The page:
• Spotify engineering culture = Finding your own way

Release Approaches :

  • Squads (autonomous and small teams) work in parallel
  • small frequent releases with maximised automation (release trains and feature toggles)
  • release train : chain of frequent releases, each release includes set of features
  • feature toggle : unfinished features part of release trains but hidden from users, reduces need for code branching and merging, difficult for manage and causes technical debt.

Continuous Improvement — Kata Board :

  • made popular by Toyota
  • Statement of problem — defines a problem to be soled by team
  • Ideal Direction — perfect world as defined by team, world may be unrealistic but is a direction not destination.
  • realistic target — one step ahead of where they are, or one step closer to ideal direction
  • next three actions to move to realistic target

Spotify Culture :

  • Innovation — hackathons that bring people with similar interests together and transform their ideas into working features
  • Teams learn from each other

Engineering culture :

Spotify Team Structure :

  • autonomous and self-governing — teams work independently
  • core values from lean — avoid waste, provide business value, deliver quickly and often
  1. Squad :
  • smallest team in model
  • usually comprises of 1–7 people
  • similar to scrum team (cross-functional, up to 7 people, self-organising)
  • squad team members are colocated and work in a highly collaborative environment

2. Tribes :

  • collection of squads that work on a related area of work
  • manage one area such as surge or managing playlists

3. Chapters :

  • groups with team members with specific area of expertise (UX, DBAs, etc)
  • chapter leads similar to line managers
  • allows person with specific expertise to switch between squads without a change in line manager

4. Guilds :

  • loosely-defined groups with similar interests
  • crosses squads and tribes, brings people with any work related interests or even a common hobby together
  • email lists, events to interact and benefit from each other
  • organises people to benefit from each other and work together towards shared product vision, not create organisational hierarchy
  • teams get help from many agile coaches (servant leaders) who work on making the team more productive and help teams remove obstacles from their work

Failure-friendly culture :

  • teams experiment freely
  • encouraged to experiment and learn from mistakes
  • changes have limited impact and are reversible

Other key differentiators :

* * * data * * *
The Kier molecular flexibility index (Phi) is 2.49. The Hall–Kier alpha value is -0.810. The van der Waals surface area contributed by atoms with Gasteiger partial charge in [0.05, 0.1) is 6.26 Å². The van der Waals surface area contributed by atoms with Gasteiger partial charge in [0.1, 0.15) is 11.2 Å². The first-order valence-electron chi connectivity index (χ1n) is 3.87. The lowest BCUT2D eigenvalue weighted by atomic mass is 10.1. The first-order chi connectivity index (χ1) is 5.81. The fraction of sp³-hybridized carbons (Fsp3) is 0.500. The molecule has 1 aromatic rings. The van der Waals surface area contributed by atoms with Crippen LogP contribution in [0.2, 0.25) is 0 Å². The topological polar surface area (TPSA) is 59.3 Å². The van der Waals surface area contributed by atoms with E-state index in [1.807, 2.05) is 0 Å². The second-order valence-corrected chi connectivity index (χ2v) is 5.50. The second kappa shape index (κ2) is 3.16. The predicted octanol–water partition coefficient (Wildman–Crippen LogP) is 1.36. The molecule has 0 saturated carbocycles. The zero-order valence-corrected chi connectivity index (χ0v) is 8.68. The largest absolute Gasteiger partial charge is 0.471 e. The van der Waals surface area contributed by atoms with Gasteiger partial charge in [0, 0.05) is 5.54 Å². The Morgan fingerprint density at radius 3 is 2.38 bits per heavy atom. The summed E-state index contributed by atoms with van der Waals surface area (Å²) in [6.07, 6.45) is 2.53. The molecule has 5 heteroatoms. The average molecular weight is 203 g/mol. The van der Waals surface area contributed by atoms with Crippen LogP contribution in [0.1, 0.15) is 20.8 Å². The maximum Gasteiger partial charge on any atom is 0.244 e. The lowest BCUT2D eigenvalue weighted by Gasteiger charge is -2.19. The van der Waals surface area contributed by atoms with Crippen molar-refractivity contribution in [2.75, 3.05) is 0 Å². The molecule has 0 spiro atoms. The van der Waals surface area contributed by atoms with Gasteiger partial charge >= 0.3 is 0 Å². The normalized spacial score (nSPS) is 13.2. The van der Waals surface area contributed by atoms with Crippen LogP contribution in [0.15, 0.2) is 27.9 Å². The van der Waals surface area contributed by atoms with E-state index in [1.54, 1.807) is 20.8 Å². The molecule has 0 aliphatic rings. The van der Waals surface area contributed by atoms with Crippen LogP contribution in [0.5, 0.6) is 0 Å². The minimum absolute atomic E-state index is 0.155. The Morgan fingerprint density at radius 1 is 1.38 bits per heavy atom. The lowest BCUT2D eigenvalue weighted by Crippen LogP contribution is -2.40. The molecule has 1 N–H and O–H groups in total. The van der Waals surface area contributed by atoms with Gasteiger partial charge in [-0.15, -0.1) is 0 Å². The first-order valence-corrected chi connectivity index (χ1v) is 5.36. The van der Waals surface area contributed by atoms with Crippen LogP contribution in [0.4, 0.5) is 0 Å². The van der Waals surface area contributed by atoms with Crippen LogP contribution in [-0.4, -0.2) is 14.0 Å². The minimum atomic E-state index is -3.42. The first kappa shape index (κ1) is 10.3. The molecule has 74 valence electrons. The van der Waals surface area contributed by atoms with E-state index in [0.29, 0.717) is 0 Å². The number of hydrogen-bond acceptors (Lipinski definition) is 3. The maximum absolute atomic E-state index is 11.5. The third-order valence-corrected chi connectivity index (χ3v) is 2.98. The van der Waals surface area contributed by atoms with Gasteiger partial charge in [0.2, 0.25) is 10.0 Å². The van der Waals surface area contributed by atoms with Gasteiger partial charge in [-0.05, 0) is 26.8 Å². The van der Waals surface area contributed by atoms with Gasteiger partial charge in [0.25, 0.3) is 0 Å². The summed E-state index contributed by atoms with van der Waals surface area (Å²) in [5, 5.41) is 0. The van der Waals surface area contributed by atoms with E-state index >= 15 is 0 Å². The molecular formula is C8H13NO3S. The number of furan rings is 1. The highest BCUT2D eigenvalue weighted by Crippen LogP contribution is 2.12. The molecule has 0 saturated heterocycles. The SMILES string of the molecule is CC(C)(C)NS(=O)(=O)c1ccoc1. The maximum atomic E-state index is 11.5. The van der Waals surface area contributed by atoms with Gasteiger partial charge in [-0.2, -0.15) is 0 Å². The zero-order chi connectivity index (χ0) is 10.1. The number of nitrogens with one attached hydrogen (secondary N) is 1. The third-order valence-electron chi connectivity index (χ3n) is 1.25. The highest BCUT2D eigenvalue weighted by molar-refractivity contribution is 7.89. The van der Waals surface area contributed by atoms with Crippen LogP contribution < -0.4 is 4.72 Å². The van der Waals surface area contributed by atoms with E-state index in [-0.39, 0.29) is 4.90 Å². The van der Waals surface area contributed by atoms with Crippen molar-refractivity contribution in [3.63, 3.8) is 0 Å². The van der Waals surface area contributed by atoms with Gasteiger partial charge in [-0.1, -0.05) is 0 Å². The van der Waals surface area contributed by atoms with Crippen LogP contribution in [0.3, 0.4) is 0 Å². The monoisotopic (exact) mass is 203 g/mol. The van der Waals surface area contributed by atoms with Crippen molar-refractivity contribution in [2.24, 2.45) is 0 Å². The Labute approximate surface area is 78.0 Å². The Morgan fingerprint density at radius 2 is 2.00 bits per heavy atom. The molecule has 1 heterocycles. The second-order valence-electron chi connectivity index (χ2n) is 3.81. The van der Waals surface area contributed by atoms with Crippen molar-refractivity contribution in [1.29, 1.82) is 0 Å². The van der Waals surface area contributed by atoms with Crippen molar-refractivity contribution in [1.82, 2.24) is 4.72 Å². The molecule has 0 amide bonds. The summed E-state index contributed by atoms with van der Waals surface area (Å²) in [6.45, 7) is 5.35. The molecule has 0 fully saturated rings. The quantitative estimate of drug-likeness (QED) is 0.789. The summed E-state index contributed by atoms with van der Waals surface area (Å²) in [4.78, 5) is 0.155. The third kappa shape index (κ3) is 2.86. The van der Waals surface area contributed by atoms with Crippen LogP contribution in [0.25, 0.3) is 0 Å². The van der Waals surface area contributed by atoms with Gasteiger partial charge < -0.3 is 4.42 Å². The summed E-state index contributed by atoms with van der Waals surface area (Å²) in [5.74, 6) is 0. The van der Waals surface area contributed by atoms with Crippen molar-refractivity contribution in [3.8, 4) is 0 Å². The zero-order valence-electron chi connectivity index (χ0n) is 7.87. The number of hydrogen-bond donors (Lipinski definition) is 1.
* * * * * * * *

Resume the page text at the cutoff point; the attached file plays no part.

• code repositories — other teams can view code and make changes if necessary
  • minimise handoffs — teams help each other but have minimal handoffs, self-service culture
  • minimised bureaucracy — guilds not desirable, but still preferred over bureaucracy

Key Takeaways :

  • ‘no fluff’ approach — simple yet effective
  • may not work for other organisations
  • may need customisations
  • DevOps :

Overview :

  • close cooperation between developers ad operations staff
  • both dev and ops teams responsible for entire software delivery pipeline
  • continuous integration, deployment and delivery help make the process successful
  • successful DevOps implementation relies on automation and tools
  • based on Lean principles to build fast delivery pipeline with minimal wastage
  • DevOps is not a replacement for agile, instead complements traditional agile approach by enabling end to end agility and faster and stable deployments
  • Agile approach that merges development and operations
  • DevOps is not an industry buzzword
  • DevOps is a cultural shift to producing a stable delivery pipeline and promotes healthy operational practices, not a tool or technology
  • DevOps is not a way to override checks and balances

Background :

  • DevOps = software development (Dev) + IT operations (Ops).
  • aims to shorten SDLC and high-quality software with continuous delivery
  • goals : fast and efficient software delivery pipeline where release features to clients must be as fast as possible; culture of close cooperation between dev and ops needed for efficient software delivery pipeline

Roles impacting Deployment :

  1. Business Stakeholders :
  • domain, market and competitor knowledge
  • come up with ideas and features
  • focus is competitiveness of the enterprise

2. Developers :

  • implement features thought of by stakeholders
  • try their best to push stable product changes

3. QA :

  • quality assurance
  • test changes and report any issues if found
  • push stable product changes

4. IT Operations :

  • deploy changes to productions or production like environment
  • focus is service level agreements and stability of environments

Common Deployment Challenges :

  • Difference in configurations
  • Dependencies
  • Data
  • Other aspects of servers, storage and network settings
  • traditional deployment is manual in nature, manual methods prone to errors

Deployment Problem :

  • Agile implementations unify and align business, development and QA into a cross-functional team
  • agile teams produce integrated product implementations more frequently
  • TDD and refactoring to produce stable releases